GRAND FORKS — More than 5 inches of rain fell overnight Friday, Sept. 20, and early Saturday morning in Greater Grand Forks, flooding streets and causing closures throughout Grand Forks and East Grand Forks.
How many streets were barricaded in the two cities Saturday wasn’t clear. There were so many roadways inundated with water that police department spokesmen in both cities were having difficulty tracking them.
“At the moment, we don’t have an exact list because it’s changing so quickly,” Cpl. Jake Thompson, of the East Grand Forks Police Department, said Saturday morning.
It was the same story in Grand Forks. At 6:45 a.m., a portion of Columbia Road was closed by officers from the Grand Forks County Sheriff's Department and the local police department. It remained closed through mid-morning.
Some streets in the middle section of Grand Forks still had knee-high water as of 10 a.m., including the corner of South 17th Street and 28th Avenue South, where local residents stood and watched as cars attempted to cross the deep water. Craig Fetsch, a resident who lives nearby, rode his four-wheeler through the water to the delight of youngsters watching nearby.
“There are so many streets that are flooded and stalled vehicles that we don’t have enough officers to monitor,” a dispatcher at the Grand Forks Police Department said.
Early Saturday, the Highway Patrol announced a closure on Interstate 29 between Exit 141 and Exit 145 at Grand Forks.
The National Weather Service reported 5.29 inches of rain in Grand Forks. The 4.73 inches that fell until 1 a.m. was a record breaker, according to the weather service, beating 1.2 inches last year. A residential gauge in south Grand Forks near Discovery Elementary showed 4.85 inches. Near Larimore, a residential rain gauge recorded 4.5 inches. Unofficial reports are starting to drift in from the region, with area towns reporting even more than the Grand Forks total.
A few blocks east of UND’s Memorial Stadium, Barb Murphy and her family spent time vacuuming water from their basement Saturday morning. Despite drain tile and two sump pumps running, 2 inches of water covered her carpeted basement floor, Murphy said.
“I think it was coming down so fast, nothing could keep up,” she said.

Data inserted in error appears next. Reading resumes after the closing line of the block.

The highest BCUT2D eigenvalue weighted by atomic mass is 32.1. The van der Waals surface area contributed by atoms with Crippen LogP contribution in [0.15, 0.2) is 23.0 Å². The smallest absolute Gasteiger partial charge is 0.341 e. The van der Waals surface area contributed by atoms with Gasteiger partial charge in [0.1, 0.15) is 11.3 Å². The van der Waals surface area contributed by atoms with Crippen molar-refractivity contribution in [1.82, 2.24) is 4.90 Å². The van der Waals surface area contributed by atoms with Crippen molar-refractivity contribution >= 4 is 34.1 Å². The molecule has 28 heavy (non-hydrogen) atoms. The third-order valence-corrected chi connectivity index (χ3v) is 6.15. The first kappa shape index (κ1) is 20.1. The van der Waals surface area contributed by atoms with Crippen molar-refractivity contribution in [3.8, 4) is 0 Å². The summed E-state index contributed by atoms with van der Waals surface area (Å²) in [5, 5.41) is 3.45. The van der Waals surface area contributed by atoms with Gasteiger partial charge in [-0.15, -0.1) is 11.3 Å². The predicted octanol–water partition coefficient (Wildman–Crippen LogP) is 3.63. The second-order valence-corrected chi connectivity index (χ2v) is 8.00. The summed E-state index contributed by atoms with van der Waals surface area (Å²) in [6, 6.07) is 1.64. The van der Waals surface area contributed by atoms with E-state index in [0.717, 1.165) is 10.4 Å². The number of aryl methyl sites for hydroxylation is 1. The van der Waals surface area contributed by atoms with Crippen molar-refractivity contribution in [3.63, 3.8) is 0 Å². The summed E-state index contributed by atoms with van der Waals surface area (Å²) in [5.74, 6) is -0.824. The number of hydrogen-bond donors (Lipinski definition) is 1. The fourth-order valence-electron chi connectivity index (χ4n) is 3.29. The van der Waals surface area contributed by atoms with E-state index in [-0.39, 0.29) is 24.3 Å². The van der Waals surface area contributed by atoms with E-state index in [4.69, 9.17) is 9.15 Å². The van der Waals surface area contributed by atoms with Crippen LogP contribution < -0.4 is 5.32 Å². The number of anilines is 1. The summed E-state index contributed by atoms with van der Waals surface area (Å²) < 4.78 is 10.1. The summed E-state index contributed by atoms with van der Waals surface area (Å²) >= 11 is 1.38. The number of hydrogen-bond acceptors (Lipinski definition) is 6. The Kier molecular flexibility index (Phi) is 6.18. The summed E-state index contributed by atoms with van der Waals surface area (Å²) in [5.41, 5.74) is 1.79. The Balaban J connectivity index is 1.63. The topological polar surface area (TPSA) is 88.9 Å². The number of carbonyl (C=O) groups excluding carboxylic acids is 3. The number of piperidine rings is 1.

She doesn’t know when the rain started seeping in the basement, but she discovered the soggy basement early Saturday morning.
“We had plans to go the (Twin) Cities and we were going to go at 6 a.m. We got got up at 5:30 a.m. and went down to the basement. Our plans changed,” Murphy said.
Instead of driving to Minneapolis, she headed toward a friend’s house to borrow a vacuum . But flooded streets and stalled cars forced Murphy to abandon that plan and, instead, drive to a store and buy a vacuum, she said.
“There were cars on University Avenue parked in the median. There were cars on the berms and stalled. In town it's a mess,” Murphy said.
Her basement is another mess, she said.
The heavy rains pushed Grand Forks’ wastewater treatment plant to full capacity and the Grand Forks Public Works Department posted a message on social media asking residents to limit usage Saturday morning to allow the plant to catch up.
Rural Grand Forks County, meanwhile, had flooded fields, and ditches and streams were filled with water, but there were no road washouts or closures as of mid-morning Saturday, said a Grand Forks Sheriff’s Department spokesman
Damage appeared minimal in Gilby where high winds and a potential tornado were reported. A few tree branches and some torn shingles strewn across the road seemed to be the extent.
Though news of a possible tornado in the Gilby area was posted on Facebook by the Grand Forks County Sheriff's Office, a twister was never confirmed by the National Weather Service. The sheriff's office also updated its post to note that a tornado had not been detected by radar data.
Forum News Service reporter Sydney Mook contributed to this report.